She kept calling my name. “William, I’m not done yet. Finish my story.”
I kept answering her with the same excuses. “Seriously, do you know how much work that entails? I have a day job, which requires me to travel…weeks out of the year. I have a wife and three boys. Ink Master, Cinemark, and Once Upon a Time will miss me. But, Promise wouldn’t shut up. So, back to the kitchen table I went.
When I passed 100,000 words I knew I was in this for good. I was hooked. I wanted Promise out there, storming the shelves of booksellers everywhere in her powered mechboots. When it got personal I made a list of next steps.
1. Rewrite and focus upon quality verses quantity
2. Gather early readers and knowledge experts to vet my work
3. Research my knowledge gaps
4. Find a killer agent
5. Sell the book
The rewrite was an invaluable learning process. I threw whole sections out. Entire characters died on the cutting room floor. Frankly, offing them was a lot of fun. Promise changed her last name. Close family read early drafts. Their candor hurt at times but thickened my shell. And, I discovered as much about what not to do as I did about what works on the page. Promise and her Marines came to life.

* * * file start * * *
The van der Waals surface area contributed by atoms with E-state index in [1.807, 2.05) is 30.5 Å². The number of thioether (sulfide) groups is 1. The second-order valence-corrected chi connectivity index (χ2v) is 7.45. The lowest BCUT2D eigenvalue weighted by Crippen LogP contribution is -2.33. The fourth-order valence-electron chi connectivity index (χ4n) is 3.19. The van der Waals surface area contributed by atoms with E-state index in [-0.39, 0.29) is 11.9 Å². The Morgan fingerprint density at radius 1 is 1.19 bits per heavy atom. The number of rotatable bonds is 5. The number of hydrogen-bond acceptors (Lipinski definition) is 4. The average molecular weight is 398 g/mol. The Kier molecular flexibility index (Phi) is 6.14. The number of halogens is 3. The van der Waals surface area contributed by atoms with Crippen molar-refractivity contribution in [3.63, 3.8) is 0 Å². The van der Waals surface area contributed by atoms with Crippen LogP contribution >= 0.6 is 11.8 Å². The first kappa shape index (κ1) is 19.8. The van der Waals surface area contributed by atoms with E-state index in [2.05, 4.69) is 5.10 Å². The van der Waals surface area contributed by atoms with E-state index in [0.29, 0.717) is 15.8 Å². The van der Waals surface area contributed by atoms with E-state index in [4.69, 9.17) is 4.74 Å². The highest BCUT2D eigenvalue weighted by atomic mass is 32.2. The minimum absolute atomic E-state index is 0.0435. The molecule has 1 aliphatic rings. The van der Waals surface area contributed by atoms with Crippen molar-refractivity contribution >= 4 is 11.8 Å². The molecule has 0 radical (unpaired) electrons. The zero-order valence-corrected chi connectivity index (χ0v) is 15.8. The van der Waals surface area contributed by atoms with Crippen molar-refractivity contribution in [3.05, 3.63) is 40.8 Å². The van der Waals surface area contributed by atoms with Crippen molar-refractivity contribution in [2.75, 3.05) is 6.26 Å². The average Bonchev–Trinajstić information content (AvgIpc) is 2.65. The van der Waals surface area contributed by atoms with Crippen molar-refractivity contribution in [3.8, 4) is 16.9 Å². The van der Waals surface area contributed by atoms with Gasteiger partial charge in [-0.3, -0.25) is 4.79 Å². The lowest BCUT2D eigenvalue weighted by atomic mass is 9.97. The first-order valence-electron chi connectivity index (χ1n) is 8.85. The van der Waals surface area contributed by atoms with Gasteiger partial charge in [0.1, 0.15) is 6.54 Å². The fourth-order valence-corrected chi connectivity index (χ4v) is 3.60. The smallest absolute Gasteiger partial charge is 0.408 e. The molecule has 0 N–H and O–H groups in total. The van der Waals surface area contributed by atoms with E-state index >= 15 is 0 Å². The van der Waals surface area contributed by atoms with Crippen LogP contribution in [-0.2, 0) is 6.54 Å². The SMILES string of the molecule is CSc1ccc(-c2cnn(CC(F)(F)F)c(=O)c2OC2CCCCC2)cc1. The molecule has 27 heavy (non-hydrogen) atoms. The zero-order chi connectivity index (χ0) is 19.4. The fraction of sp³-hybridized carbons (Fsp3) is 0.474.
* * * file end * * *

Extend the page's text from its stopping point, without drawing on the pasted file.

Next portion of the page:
Developing a focus group was no small task; actually, it’s still a work in progress and I suspect it always will be. Many well-meaning people said yes, I’ll read it, and then never did. A few people actually read it but had little to say beyond the self-imposed, obligatory “I really liked it.” I needed more than that.
Then Mark Gabriel stepped into the gap. He’s a retired Navy commander turned teacher-of-troubled-teens and part-time gunsmith. Mark became my no-holds-barred beta reader. At one point, I crashed a shuttle with a platoon of Marines aboard. There was just one glaring problem with that scene, and Mark spotted is immediately. “What? No ejection seats?”
My mother, Doctor Deborah Bauers, became my in-house editor. I’m a crappy speller and grammar is no friend of mine. Just ask my mom. In case I haven’t told her lately, thanks Mom, you’re aces.
Quality readers are like rare earth ore. There’s not enough to go around. Find one and you’ve discovered Lucky Charm’s cauldron of gold. I had to seek them out. Living in a military town certainly helped. Soon, I had a corps of retired Sailors and Marines given me feedback. Coming from a military family filled in some of the gaps in my knowledge but by no means all of them. I followed Stephen King’s advice in On Writing: write until you run into something you don’t know and then go find out about it, and then write some more. I read and interviewed and listened and asked questions. The veil fell away. I started talking in military acronyms. Stuff became “gear.” The wife became my “alpha unit.” When I left the house I ordered my boys to “look lively” and “stay on me.”